by Ted Snider from antiwar.com
Like an example of double think in a seminar on Orwell’s 1984, two The New York Times’ headlines read simultaneously that “Russia Claims Victory in Bakhmut” and “Ukraine Turns Tide in Bakhmut.” The Western media then gave an Orwellian example of rewriting history with the claim that, with Russia’s victory in Bakhmut, they had fallen into Ukraine’s trap. If the Russian occupation of Bakhmut was a trap, the Ukrainian military could have left long ago, sprung the trap and spared the lives of tens of thousands of soldiers.
Though far from the end of the war, the fall of Bakhmut is important. In March, Ukrainian President Volodymyr Zelensky warned, perhaps somewhat dramatically in his quest for more weapons, that, if Russia wins control of Bakhmut, “it would be open road for the Russians . . . to other towns in Ukraine” and said that if Bakhmut is captured, “Our society will push me to have to compromise” with Russia. Now the media has turned “fortress Bakhmut” into a “symbolic victory.”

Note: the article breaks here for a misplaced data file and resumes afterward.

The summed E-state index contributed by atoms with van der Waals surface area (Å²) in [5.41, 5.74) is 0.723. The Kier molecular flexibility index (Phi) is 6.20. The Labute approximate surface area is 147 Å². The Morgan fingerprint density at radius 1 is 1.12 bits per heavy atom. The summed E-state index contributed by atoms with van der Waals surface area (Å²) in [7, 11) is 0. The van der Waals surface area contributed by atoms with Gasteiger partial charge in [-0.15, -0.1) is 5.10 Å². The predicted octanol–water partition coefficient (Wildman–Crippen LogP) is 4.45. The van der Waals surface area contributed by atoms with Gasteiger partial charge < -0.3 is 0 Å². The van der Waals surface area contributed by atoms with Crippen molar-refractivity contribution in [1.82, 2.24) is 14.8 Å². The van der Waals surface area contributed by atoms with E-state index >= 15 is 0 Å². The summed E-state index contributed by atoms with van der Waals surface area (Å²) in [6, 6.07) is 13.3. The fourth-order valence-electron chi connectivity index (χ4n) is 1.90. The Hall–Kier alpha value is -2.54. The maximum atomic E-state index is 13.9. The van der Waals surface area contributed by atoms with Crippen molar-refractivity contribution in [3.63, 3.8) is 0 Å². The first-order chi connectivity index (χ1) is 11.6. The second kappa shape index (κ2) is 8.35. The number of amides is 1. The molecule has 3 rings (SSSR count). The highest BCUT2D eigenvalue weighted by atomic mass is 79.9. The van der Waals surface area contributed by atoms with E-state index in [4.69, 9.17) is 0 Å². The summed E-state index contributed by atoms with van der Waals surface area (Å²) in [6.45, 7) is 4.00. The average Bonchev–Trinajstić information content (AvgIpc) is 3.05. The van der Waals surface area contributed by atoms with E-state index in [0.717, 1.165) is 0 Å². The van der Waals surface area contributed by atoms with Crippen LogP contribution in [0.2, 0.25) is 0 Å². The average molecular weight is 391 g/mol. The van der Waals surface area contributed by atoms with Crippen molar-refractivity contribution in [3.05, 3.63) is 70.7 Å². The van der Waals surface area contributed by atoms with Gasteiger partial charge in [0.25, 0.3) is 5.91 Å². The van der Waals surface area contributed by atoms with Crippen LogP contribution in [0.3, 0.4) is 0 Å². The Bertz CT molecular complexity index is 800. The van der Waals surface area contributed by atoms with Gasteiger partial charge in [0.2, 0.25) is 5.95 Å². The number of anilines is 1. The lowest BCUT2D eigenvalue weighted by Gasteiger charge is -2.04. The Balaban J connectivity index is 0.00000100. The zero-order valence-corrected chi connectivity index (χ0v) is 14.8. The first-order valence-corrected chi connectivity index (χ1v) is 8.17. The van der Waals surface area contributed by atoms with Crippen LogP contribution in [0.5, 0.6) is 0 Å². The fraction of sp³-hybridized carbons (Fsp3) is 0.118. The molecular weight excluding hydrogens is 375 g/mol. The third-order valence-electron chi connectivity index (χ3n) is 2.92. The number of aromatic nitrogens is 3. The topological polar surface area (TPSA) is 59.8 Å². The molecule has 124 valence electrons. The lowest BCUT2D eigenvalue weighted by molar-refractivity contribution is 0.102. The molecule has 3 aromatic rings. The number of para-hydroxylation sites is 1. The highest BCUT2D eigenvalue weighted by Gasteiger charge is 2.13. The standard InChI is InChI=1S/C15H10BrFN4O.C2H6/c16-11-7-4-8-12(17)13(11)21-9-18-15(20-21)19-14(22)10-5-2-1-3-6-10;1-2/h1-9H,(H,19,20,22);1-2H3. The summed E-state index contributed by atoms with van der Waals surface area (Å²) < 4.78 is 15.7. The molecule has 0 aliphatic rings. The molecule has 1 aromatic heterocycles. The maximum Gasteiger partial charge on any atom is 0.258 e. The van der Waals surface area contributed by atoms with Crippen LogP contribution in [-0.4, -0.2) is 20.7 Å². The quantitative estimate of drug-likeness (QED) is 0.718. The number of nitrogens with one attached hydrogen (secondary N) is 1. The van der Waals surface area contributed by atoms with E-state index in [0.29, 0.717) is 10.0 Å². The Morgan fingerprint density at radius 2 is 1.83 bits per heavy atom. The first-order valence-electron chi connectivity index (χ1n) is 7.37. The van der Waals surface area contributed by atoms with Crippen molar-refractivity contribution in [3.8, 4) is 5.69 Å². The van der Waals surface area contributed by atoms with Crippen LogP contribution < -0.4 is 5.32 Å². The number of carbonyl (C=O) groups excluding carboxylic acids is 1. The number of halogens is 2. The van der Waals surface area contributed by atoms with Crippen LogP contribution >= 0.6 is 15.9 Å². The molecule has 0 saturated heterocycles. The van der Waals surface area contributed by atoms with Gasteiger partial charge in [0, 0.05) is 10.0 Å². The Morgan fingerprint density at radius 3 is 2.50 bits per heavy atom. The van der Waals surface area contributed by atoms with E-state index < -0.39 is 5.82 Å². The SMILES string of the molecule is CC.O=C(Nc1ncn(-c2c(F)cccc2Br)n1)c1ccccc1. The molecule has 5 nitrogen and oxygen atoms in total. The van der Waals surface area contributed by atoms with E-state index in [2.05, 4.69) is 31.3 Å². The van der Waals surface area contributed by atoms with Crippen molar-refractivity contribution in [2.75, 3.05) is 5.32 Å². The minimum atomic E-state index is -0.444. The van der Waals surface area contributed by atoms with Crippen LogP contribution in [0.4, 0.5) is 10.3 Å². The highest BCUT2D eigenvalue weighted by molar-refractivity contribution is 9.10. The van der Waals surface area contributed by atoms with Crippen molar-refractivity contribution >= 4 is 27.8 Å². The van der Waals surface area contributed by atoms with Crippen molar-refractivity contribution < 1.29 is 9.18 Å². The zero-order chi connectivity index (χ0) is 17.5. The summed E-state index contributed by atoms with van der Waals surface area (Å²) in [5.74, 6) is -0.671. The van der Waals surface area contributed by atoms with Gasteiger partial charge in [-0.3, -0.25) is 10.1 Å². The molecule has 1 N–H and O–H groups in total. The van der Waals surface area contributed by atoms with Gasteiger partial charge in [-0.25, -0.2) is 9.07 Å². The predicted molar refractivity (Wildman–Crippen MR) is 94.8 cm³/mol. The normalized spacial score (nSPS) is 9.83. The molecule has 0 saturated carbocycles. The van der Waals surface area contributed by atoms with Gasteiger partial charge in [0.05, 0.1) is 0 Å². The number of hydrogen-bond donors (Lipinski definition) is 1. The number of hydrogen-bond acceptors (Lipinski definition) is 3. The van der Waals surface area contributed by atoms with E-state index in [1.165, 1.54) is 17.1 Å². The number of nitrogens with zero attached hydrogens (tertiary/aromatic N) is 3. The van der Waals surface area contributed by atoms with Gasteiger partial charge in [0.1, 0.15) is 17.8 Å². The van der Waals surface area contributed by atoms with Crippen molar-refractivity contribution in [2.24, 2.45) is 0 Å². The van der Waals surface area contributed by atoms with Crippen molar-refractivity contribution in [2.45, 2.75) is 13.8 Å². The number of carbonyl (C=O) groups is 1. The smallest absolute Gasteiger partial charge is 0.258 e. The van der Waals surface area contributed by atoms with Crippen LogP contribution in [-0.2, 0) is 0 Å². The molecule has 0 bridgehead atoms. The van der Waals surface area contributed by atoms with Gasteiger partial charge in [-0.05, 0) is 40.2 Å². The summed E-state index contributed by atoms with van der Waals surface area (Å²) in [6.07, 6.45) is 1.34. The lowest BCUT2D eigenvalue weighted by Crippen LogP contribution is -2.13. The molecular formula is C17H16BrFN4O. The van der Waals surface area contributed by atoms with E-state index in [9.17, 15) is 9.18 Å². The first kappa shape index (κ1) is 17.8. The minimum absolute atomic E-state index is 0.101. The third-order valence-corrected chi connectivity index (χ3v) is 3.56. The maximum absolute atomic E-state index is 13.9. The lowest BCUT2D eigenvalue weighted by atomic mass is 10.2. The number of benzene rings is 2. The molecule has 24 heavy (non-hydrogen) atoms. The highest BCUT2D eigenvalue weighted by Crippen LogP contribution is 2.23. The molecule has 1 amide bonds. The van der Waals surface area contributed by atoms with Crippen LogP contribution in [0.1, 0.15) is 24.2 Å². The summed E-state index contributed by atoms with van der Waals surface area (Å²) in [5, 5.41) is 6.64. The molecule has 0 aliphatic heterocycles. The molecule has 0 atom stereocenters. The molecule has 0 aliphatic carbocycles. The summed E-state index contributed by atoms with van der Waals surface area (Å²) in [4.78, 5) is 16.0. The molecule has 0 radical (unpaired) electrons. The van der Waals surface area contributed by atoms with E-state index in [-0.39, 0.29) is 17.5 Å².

The victory in Bakhmut is not merely symbolic for two reasons. Though the town itself may not be of much value, its locations is. A number of transportation lines run through Bakhmut. Russian control of Bakhmut makes it difficult for Ukraine to supply its forces and gives Russia increased mobility throughout the Donbas region. And though the conquest of Bakhmut may not really give Russia an open road west, it may allow them to advance several tens of kilometers to Ukraine’s next defensive line.
More importantly, though, the Russian assault on Bakhmut may not have been primarily about territory. As Ukraine continued to pour soldiers into Bakhmut, the Russian army, like death’s maw, devoured everyone Kiev sent in to displace it. Bakhmut may have been more about depleting Ukrainian troops and artillery to weaken its military for the anticipated Ukrainian offensive than it was about territory. Occupying Bakhmut also presents the possibility that, as Ukrainian forces move south for their offensive, they could find themselves dangerously between Russian forces on two sides.
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